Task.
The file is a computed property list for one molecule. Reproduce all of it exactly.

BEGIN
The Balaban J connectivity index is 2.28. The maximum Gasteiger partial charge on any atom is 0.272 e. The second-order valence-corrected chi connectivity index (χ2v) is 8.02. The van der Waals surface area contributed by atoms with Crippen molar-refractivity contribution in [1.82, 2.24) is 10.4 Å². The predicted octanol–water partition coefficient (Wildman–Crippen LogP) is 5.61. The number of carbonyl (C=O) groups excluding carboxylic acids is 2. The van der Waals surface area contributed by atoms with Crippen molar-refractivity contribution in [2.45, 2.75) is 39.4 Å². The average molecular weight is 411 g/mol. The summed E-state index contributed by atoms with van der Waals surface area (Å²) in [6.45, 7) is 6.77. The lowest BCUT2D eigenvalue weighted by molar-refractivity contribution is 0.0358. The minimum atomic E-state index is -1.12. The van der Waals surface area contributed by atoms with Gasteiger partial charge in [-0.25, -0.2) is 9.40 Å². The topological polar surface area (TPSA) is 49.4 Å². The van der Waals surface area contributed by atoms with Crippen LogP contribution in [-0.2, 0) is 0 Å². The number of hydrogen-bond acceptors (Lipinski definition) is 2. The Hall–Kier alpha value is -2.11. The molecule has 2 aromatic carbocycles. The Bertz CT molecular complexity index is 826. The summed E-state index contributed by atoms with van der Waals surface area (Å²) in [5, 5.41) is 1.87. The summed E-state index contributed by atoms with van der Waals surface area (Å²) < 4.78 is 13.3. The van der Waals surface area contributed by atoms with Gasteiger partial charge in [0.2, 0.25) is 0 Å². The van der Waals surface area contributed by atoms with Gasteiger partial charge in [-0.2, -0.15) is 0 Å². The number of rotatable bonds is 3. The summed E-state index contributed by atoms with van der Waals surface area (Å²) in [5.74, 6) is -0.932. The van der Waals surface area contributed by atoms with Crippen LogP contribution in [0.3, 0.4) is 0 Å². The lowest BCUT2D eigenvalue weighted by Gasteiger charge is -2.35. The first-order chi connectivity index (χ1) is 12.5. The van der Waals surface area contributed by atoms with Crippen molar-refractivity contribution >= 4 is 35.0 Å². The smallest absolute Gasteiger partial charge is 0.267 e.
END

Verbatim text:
The Balaban J connectivity index is 2.28. The maximum Gasteiger partial charge on any atom is 0.272 e. The second-order valence-corrected chi connectivity index (χ2v) is 8.02. The van der Waals surface area contributed by atoms with Crippen molar-refractivity contribution in [1.82, 2.24) is 10.4 Å². The predicted octanol–water partition coefficient (Wildman–Crippen LogP) is 5.61. The number of carbonyl (C=O) groups excluding carboxylic acids is 2. The van der Waals surface area contributed by atoms with Crippen molar-refractivity contribution in [2.45, 2.75) is 39.4 Å². The average molecular weight is 411 g/mol. The summed E-state index contributed by atoms with van der Waals surface area (Å²) in [6.45, 7) is 6.77. The lowest BCUT2D eigenvalue weighted by molar-refractivity contribution is 0.0358. The minimum atomic E-state index is -1.12. The van der Waals surface area contributed by atoms with Gasteiger partial charge in [-0.25, -0.2) is 9.40 Å². The topological polar surface area (TPSA) is 49.4 Å². The van der Waals surface area contributed by atoms with Crippen LogP contribution in [-0.2, 0) is 0 Å². The number of hydrogen-bond acceptors (Lipinski definition) is 2. The Hall–Kier alpha value is -2.11. The molecule has 2 aromatic carbocycles. The Bertz CT molecular complexity index is 826. The summed E-state index contributed by atoms with van der Waals surface area (Å²) in [5, 5.41) is 1.87. The summed E-state index contributed by atoms with van der Waals surface area (Å²) < 4.78 is 13.3. The van der Waals surface area contributed by atoms with Gasteiger partial charge in [0.2, 0.25) is 0 Å². The van der Waals surface area contributed by atoms with Gasteiger partial charge in [-0.2, -0.15) is 0 Å². The number of rotatable bonds is 3. The summed E-state index contributed by atoms with van der Waals surface area (Å²) in [5.74, 6) is -0.932. The van der Waals surface area contributed by atoms with Crippen LogP contribution in [0.3, 0.4) is 0 Å². The lowest BCUT2D eigenvalue weighted by Gasteiger charge is -2.35. The first-order chi connectivity index (χ1) is 12.5. The van der Waals surface area contributed by atoms with Crippen molar-refractivity contribution >= 4 is 35.0 Å². The smallest absolute Gasteiger partial charge is 0.267 e.